Recently I had a client do bicycle crunches. Her teammate looked at me and said, “That’s the first time I’ve ever seen you ask anyone to do crunches.”

She’s right; crunches are not a big part of my ab repertoire. Much like running isn’t always appropriate, I think crunches are something you have to work up to. Many clients come to me with challenges that make crunches a poor place to start for developing core strength. For some, the act of getting on the ground for core exercises, like planks and cobras, can be off limits initially. I often need off-the-ground core strengthening and stabilizing exercises to help my clients achieve their fitness goals.

Here are my top 5 core exercises that don’t require a mat or getting off your feet.

Wood chops: I like these best with a cable machine but they are just as effective with resistance bands, a medicine ball or a dumbbell. Start high and chop by pulling diagonally across the body. The hips should not flex but instead stay straight and the body tall.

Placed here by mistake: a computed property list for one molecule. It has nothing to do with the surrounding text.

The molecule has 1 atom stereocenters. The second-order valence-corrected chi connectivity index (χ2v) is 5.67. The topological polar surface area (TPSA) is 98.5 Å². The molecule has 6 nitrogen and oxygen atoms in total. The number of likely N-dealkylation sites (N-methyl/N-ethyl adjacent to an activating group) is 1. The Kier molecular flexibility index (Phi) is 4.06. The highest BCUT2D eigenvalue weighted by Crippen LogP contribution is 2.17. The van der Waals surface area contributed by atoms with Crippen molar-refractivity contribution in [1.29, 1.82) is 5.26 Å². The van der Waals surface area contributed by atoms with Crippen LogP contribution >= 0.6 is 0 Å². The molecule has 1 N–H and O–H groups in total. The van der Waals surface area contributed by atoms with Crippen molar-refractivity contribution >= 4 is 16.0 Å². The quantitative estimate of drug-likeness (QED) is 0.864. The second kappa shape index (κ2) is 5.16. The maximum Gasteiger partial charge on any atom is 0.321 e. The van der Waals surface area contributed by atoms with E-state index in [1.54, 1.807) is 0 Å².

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Fit in 5: Top 5 Fat Burning Exercises

By Pamela Hernandez

When we say weight loss what we really mean is fat loss. We want to workout and eat, in most cases, to get lean and carve lovely muscular curves. Many try to slog it out on the treadmill or elliptical trainer for hours on end to burn fat. I believe there are much more efficient, and entertaining, ways to burn calories and create a lean physique.

Ready to break out of your cardio machine routine? Try one of my favorite (and highly effective) fat burning workouts.

Squats: Weight training will always top my list of fat burners. Your resting metabolism can stay elevated for up to 48 hours after strength training, meaning more calories burned while you sleep or sit at your desk. Squats are at the top of my list because they use all of the big muscles of the legs and there are endless variations to keep you from getting bored. My favorite is the overhead squat, engaging muscles from top to bottom.